Should employees participate in investigations if there's no Notice to Explain?

Labor Law Discipline 5 min read , November 14, 2020

What should an employee do if they are being invited to join an investigation? What if there is no Notice to Explain provided? Is the company doing something wrong in this case? Let's tackle that in today's article.

I received an inquiry from a reader:

Hi Atty, my company initiated an internal audit. A few days later, they asked for my laptop and deactivated my company accounts (email and phone). Next, they issued a preventive suspension notice against me. It was quickly followed with an email asking me to attend a hearing/interview. But here's the thing, no Notice to Explain (NTE) was issued. Should I attend this even if there's no NTE?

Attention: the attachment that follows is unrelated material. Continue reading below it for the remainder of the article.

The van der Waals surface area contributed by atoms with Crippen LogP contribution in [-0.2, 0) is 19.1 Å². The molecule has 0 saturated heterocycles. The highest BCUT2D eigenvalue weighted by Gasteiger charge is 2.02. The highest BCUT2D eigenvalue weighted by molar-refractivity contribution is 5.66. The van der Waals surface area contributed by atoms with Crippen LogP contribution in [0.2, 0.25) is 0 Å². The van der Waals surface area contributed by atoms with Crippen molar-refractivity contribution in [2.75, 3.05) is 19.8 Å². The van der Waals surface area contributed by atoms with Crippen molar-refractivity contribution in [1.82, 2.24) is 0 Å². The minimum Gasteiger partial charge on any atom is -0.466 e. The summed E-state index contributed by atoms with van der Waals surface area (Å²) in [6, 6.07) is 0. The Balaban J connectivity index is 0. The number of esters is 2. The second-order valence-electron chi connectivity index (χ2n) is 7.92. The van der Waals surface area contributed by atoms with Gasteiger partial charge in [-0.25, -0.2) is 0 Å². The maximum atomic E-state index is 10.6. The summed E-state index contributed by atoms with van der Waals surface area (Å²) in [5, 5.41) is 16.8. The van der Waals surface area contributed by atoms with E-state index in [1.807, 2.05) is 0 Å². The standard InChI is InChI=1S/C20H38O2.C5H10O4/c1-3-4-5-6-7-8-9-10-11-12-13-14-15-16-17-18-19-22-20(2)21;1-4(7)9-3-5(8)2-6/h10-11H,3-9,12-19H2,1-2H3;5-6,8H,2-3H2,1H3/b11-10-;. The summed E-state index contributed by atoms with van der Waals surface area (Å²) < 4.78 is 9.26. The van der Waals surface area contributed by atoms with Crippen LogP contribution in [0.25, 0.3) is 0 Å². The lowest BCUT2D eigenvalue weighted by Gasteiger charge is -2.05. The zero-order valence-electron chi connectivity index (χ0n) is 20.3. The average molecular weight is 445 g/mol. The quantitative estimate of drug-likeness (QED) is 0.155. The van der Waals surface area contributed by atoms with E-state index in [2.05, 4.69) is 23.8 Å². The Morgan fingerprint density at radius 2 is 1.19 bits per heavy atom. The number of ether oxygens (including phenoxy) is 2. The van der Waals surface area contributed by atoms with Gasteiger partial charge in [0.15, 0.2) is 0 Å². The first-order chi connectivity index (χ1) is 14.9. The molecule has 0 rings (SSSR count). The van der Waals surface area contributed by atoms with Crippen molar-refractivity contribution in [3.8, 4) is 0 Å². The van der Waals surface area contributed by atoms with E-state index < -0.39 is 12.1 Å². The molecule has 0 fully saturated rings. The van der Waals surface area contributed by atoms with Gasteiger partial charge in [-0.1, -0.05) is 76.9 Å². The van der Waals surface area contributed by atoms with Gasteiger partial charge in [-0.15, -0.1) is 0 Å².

Let me share some thoughts I had while reading this. I'll share the things that I want to tell the reader, hopefully everyone learns a thing or two.

Mellow Yellow
Photographer: Gabrielle Henderson | Source: Unsplash

3 things that stood out

First, it seems to me that the company intends to clarify certain things with you. The issuance of a preventive suspension points to the fact that a probable discrepancy was detected and your boss wanted to stop any further threats to company property. I'm giving them the benefit of the doubt and assuming that they are complying with the requisites for a proper imposition of preventive suspension.